Insights + interviews

HSBC: The Future Of Retirement

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HSBC’s latest global report, Generations and journeys unveils some interesting insights about the future of retirement in Singapore.

As part of their The Future of Retirement series, HSBC’s 13th global report, Generations and journeys shares some insights about ensuring financial security even during retirement. The research study represents the views of over 18,000 people in 17 countries and territories.

Some of the key highlights are as follows:

Priorities in life

  • Across generations, family security (63 percent) and financial security (67 percent) remain the top two things people value most in life
  • While having good health (68 percent) and enough money for a comfortable life (52 percent) ranked highly across the generations, they tend to be more important in life for those in their 50s and 60s

Finances in retirement

  • People in their 30s (69 percent) and 40s (78 percent) are most likely to be financially supporting others and more likely to be borrowing (62 percent and 59 percent respectively)
  • Pre-retirees expect less financial outgoings such as household bills (48 percent) and credit card repayments (12 percent) than current retirees have (60 percent and 22 percent respectively)

Funding retirement

  • Nearly three in five (59 percent) retirees use cash savings/deposit accounts to help fund their retirement
  • Financial support from children (34 percent) as well as life insurance/endowment savings (34 percent) are a popular funding method of by retirees
  • Conversely, pre-retirees expect to use their own income (40 percent) to fund their retirement instead of relying on their children for financial support (15 percent)
  • More pre-retirees expect to use property (21 percent) to help them fund their retirement than current retirees do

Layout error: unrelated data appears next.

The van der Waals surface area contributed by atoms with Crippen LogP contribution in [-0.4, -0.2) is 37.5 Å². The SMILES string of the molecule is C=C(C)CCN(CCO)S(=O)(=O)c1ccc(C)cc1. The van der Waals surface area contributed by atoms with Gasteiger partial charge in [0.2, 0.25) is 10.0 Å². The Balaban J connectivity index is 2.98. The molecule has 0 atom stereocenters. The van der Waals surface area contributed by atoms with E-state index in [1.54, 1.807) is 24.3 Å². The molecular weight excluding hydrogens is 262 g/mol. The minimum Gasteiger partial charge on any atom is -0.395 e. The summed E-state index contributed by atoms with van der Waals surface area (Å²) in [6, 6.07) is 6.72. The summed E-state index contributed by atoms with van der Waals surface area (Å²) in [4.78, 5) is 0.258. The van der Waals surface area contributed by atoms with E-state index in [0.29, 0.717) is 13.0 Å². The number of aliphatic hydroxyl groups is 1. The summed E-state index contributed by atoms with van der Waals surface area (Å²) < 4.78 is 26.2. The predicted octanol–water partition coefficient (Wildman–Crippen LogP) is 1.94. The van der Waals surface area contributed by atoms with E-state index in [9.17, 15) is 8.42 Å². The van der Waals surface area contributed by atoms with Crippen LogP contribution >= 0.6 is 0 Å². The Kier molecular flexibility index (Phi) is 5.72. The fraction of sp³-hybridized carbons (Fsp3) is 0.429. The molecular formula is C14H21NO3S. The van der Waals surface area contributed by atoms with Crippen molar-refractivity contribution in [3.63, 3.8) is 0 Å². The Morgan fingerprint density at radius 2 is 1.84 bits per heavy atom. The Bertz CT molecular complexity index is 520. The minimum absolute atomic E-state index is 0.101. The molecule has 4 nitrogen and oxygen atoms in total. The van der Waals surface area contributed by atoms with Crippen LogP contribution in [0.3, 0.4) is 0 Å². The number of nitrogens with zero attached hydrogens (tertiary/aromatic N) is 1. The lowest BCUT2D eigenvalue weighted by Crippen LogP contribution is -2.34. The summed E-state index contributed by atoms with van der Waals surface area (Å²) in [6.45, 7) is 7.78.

• 57 percent of those in their 50s plan to move to a smaller home in the future compared to those in their 60s (52 percent)

Saving for retirement

  • 23 percent of pre-retirees have not started saving for their retirement
  • Women (26 percent) are less likely to have started saving compared to men (20 percent)
  • While 73 percent of pre-retirees have started saving for retirement, 38 percent have stopped or faced difficulties
  • Looking back, two in five retirees (40 percent) and pre-retirees (41 percent) wish they had started saving for retirement at an earlier age

Retirement saving gap

  • Pre-retirees expect to save for retirement 9 years longer (29 years) than current retirees did (20 years)
  • Average age retirees started saving was 39 where they stopped working at 59
  • Pre-retirees who have started working begin saving at 32 years old and expect to work until they are 61 years old

Receiving information or advice about retirement

  • Over a quarter (26 percent) of working age people have never received advice or information about retirement
  • Pre-retirees in their 50s (30 percent) are most likely to have received no advice or information about retirement
  • Friends and family are the most common sources of retirement advice or information with nearly half (49 percent) of pre-retirees and 56 percent of retirees having received advice/information from them
  • Over two in five (41 percent) retirees and around a third (32 percent) of pre-retirees have received advice/information from professionals

Reproduced with permission from The Future of Retirement Generations and journeys, published in 2016 by HSBC Holdings plc.



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